TOKYO—Having a robot read scripture to mourners seemed like a cost-effective idea to the people at Nissei Eco Co., a plastics manufacturer with a sideline in the funeral business.
The company hired child-sized robot Pepper, clothed it in the vestments of Buddhist clergy and programmed it to chant several sutras, or Buddhist scriptures, depending on the sect of the deceased.
Alas, the robot, made by SoftBank Group Corp., kept breaking down during practice runs. “What if it refused to operate in the middle of a ceremony?” said funeral-business manager Osamu Funaki. “It would be such a disaster.”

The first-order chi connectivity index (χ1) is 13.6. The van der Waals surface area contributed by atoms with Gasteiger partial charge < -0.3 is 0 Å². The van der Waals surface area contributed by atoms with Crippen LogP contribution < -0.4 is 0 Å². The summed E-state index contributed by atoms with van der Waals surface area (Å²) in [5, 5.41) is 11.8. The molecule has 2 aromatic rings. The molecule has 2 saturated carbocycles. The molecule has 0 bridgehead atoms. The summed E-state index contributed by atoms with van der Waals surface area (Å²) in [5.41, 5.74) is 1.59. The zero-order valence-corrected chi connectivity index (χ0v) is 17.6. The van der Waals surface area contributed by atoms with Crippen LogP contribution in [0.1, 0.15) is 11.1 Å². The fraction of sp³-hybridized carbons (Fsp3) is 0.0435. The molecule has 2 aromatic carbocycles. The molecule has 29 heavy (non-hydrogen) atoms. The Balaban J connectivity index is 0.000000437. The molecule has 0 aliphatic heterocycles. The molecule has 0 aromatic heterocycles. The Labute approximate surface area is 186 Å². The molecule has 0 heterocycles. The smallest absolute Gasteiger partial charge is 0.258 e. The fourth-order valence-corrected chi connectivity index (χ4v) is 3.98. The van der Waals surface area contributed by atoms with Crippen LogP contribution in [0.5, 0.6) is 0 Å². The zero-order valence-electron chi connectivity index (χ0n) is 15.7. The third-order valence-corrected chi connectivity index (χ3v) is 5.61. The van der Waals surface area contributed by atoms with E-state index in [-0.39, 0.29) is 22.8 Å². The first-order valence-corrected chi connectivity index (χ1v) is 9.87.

Pepper was fired. The company ended its lease of the robot and sent it back to the manufacturer. After a rash of similar mishaps across Japan, in which Pepper botched its job at a nursing home and gave baseball fans a creepy feeling, some people are saying the humanoid itself will need a funeral soon.
“Because it has the shape of a person, people expect the intelligence of a human,” said Takayuki Furuta, head of the Future Robotics Technology Center at Chiba Institute of Technology, which wasn’t involved in Pepper’s development. “The level of the technology completely falls short of that. It’s like the difference between a toy car and an actual car.”